No. 366: ‘Teaching labs’ at SBU, lovely lagers at NYCB Live and a $68 million consolation prize for the LIREDC

Nothing in the world so irresistibly contagious: Charles Dickens' classic "A Christmas Carol," in part a rebuke of the condition of the United Kingdom's poor, has never been out of print since it was first published on Dec. 19, 1843.

 

Season’s speedings: Ho-ho-holy cow, Christmas is a week from yesterday … 2018 truly has kept its pedal to the metal.

That makes this Dec. 19, dear readers, and the midpoint of the last full workweek of this breakneck year. To wit: Please watch for your regularly scheduled Friday newsletter, followed by weekly installments on Dec. 28 and Jan. 4. Back on schedule Jan. 7.

Read all about it: December 19 is a big-time date for historical publications. Under the pseudonym “Richard Saunders,” Benjamin Franklin published the first edition of “Poor Richard’s Almanack” on Dec. 19, 1732.

Speaking of Founding Fathers, “voice of the American Revolution” Thomas Paine – famously noting “These are the times that try men’s souls” – published his first “American Crisis” essay on this date in 1776.

More gravy than grave: And Charles Dickens’ classic “A Christmas Carol” was first published on Dec. 19, 1843.

Paper chase: Even the patents issued on this date are book-related.

New York inventor Albert Jones received a U.S. patent for corrugated paper on this date in 1871 (OK, the wavy paper was used for packaging, but we’re building a theme here). And Missouri-born inventor Samuel Clemens – known better by his famous nom de plume, Mark Twain – earned a patent for his “Improvement in Adjustable and Detachable Straps for Garments,” on that very same day.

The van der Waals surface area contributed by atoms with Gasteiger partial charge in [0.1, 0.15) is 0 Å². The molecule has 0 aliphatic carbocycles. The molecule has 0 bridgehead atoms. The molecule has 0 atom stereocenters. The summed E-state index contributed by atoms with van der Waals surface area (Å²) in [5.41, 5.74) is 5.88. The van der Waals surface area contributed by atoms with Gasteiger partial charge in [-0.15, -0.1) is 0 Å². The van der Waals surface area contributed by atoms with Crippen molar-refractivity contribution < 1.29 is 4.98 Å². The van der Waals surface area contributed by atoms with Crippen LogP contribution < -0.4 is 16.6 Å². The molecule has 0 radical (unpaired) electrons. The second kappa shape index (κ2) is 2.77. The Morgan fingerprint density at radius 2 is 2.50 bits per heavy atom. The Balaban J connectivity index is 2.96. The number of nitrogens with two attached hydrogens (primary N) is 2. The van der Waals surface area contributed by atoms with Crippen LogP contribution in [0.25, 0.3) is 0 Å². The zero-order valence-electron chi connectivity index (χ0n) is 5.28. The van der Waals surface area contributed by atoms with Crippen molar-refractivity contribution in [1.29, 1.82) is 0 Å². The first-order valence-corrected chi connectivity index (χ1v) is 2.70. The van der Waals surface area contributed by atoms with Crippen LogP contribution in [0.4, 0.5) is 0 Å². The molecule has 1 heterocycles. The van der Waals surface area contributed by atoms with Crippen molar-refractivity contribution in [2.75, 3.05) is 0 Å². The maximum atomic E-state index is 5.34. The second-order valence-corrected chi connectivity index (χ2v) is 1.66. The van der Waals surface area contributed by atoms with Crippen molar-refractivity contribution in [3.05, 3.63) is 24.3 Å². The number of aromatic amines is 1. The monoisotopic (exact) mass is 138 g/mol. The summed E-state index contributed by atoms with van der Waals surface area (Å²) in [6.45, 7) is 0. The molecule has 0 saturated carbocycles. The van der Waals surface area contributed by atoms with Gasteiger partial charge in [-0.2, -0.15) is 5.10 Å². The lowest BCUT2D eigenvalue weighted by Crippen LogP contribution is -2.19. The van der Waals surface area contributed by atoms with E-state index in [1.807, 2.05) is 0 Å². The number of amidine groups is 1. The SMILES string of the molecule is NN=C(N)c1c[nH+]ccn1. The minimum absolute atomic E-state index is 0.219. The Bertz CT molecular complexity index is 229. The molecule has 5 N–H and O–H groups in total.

Ghost of Christmas past: Among the interesting uses for paper throughout history, the Articles of Impeachment against President Bill Clinton were passed by the U.S. House of Representatives on Dec. 19, 1998.

Lady Einstein: Serbian mathematician Mileva Marić – the only woman in Albert Einstein’s class at Zürich’s Polytechnic, later his professional collaborator and wife, then ex-wife, and the mother of his three children – would be 143 years old today.

Other Dec. 19 notables include Black History Month founder Carter Woodson (1875-1950), Black History Month fan Martin Luther King Sr. (1899-1984), English health-and-wellness business magnate Rosemary Conley (born 1946) and Israeli scientist and high-tech entrepreneur Orna Berry (born 1949).

Mean machine: And take a bow, “Mean” Gene Okerlund – the legendary, semi-retired professional wrestling announcer turns 76 today.